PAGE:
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Sightseeing in Pokhara, but not really

NEPAL | Saturday, 20 February 2010 | Views [508]

Bhai met us at the hotel around 8:45am for our day of sightseeing. Saroj had also materialized that morning and he asked if he could crash our sightseeing expedition. I said that he could not realizing that Bhai had our entire day planned including breakfast at his mother-in-laws. Both Saroj and I wanted to go see Devis Falls and Bhai didn’t want to be rude and insist on his own plans even though Bohini’s family was waiting on us. We made it to Devis Falls, which is rather unimpressive in the dry season, and Saroj decided that he wanted to continue his sightseeing with an cute Italian INFO Nepal volunteer who had gotten away to Pokhara for the weekend. I was a bit irritated, but it worked out for the best. So we caught a local bus and headed off to his in-laws,

The bus ride was very interesting. We had just left the city limits when two women climbed aboard looking dirty and haggard. They had a meek disposition and I could tell that they did not want to draw attention to themselves, but the younger of the two women had a small child with her, and he looked as though he had slept in a barn. They sat down quietly and the younger woman offered her breast to the child to keep him quiet. As he nursed she gently, but urgently began to pick grass and debris out of the child’s hair. She was just a little brown skinny thing and I was surprised that she could produce milk at all. The bus stopped and my attention was diverted from the two women when I heard what”” sounded like a baseball hitting the side of the vehicle. I was in the back of the bus and when I heard the sound a second time, I turned around to see a goat being handed up to a fellow on top of the bus. They were pulling them up by their horns, which looked very painful, but the goat didn’t seem to mind. The noise I heard must have been the sound of his hoof hitting the bus. There were goats on top of the bus. There were goats in the trunk (one of their horns poked me in the butt). And finally, there was one goat in the bus. I turned to Kathryn and said, “there’s a goat on the bus.” This obvious bit of reporting made her chuckle. The woman with the child seemed happy that the other passenger’s attention was on something besides her and her child. The goat moved back towards us because he could smell the other goats in the trunk. I didn’t mind sharing my space until he made noises like he was going to be carsick. Then he had to go. Bhai was kind enough to push him away. Not long after that we were at his in-law and the bus with the two mysterious women and the goats traveled on down the road.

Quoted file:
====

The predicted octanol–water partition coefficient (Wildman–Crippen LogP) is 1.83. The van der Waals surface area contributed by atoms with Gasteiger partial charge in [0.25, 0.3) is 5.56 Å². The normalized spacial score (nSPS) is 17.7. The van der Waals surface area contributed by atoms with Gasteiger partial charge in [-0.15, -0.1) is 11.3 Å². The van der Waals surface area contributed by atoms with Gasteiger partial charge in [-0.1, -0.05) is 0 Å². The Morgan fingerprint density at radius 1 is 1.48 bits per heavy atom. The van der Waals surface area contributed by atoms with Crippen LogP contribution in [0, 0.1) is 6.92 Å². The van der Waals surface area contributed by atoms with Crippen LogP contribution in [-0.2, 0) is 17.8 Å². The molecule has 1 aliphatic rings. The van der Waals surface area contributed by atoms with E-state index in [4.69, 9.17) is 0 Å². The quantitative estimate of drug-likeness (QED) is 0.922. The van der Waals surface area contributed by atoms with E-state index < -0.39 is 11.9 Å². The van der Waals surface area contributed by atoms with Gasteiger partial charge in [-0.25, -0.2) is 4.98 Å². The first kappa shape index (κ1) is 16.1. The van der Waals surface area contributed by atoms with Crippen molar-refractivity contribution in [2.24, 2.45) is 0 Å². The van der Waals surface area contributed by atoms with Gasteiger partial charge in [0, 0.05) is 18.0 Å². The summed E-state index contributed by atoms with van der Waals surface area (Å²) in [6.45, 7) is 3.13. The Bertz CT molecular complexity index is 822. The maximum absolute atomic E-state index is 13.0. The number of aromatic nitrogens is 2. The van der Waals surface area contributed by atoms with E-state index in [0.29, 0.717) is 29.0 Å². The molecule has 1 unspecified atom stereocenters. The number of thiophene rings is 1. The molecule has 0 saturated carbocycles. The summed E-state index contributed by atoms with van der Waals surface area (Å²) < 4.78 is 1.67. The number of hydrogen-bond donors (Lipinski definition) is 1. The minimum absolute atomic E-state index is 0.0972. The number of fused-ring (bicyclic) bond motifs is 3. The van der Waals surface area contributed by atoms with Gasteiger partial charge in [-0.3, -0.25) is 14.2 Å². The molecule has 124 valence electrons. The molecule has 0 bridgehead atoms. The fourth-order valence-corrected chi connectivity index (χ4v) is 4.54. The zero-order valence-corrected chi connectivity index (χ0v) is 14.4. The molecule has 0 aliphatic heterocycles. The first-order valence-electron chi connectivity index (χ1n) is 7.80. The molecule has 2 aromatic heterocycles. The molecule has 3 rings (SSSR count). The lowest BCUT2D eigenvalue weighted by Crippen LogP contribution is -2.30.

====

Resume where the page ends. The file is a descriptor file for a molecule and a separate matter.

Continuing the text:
Even though I was a growing a bit weary of Nepali food at every meal, I thoroughly enjoyed the spread that Bohini made in our honor. I suppose though, if you only prepare one kind of food, that gives you a lot of chances to improve. I was curious if any of them had tried any other kinds of foods, but I though that I would save that question for another day. Again we were made to eat first and we did our best to make conversation with her parents, but they had no English and we had only a few words in Nepali.

After lunch our first sightseeing stop was Begnas Lake. Not Phewa Lake that is adjacent to Phewa, but Begnas Lake. First we had to walk there. It was at least 5km, but it was level and I had just had a big lunch so I was not complaining. This seems to be the lake where all of the Nepali people go. There was a picnic going on with people dancing to Nepali music. I got a kick out of seeing some of the younger people put modern dance moves to the folk music. There were young couples out for an afternoon stroll. There were young Nepali women decked out in their casual best wearing ankle socks and wedgie heels. I felt a little out of place. After all that walking we didn’t end up staying long, even though I was content to rest and people watch. The afternoon was slipping away from us and there was still more to see.

We managed to catch a local bus to the Hindu temple in Pokhara, but this ride was a lot less eventful. As soon as we got there, a self-appointed tour guide began with our small group of Bhai, Bohini, her little sister, Kathryn and myself. Bhai didn’t say anything when the man started to lead us around the temple. He was too polite, but I was going to nip it in the bud. I stopped him and said, “thank you, but we don’t need a tour guide.” He insisted. I said that I wasn’t going to pay for any tour guide services today. “Please Ma’am, just a couple hundred rupees.” I told him no. The Nepali members were a bit surprised but more relieved by my boldness. They didn’t want to have to tell him to get lost. We got a good look at the temple, and then Kathryn said that she had had enough sightseeing for one day and she was ready to call it quits. I was ready too. The days weather had gone from slightly cloudy to overcast and I have seen enough caves in my day to pass on the one in Pokhara, which was the next place on the list. We went back down to the bus stop; Kathryn and I got into a cab, and the others got on the bus out to Bohini’s house.

Tags: homestay, volunteering

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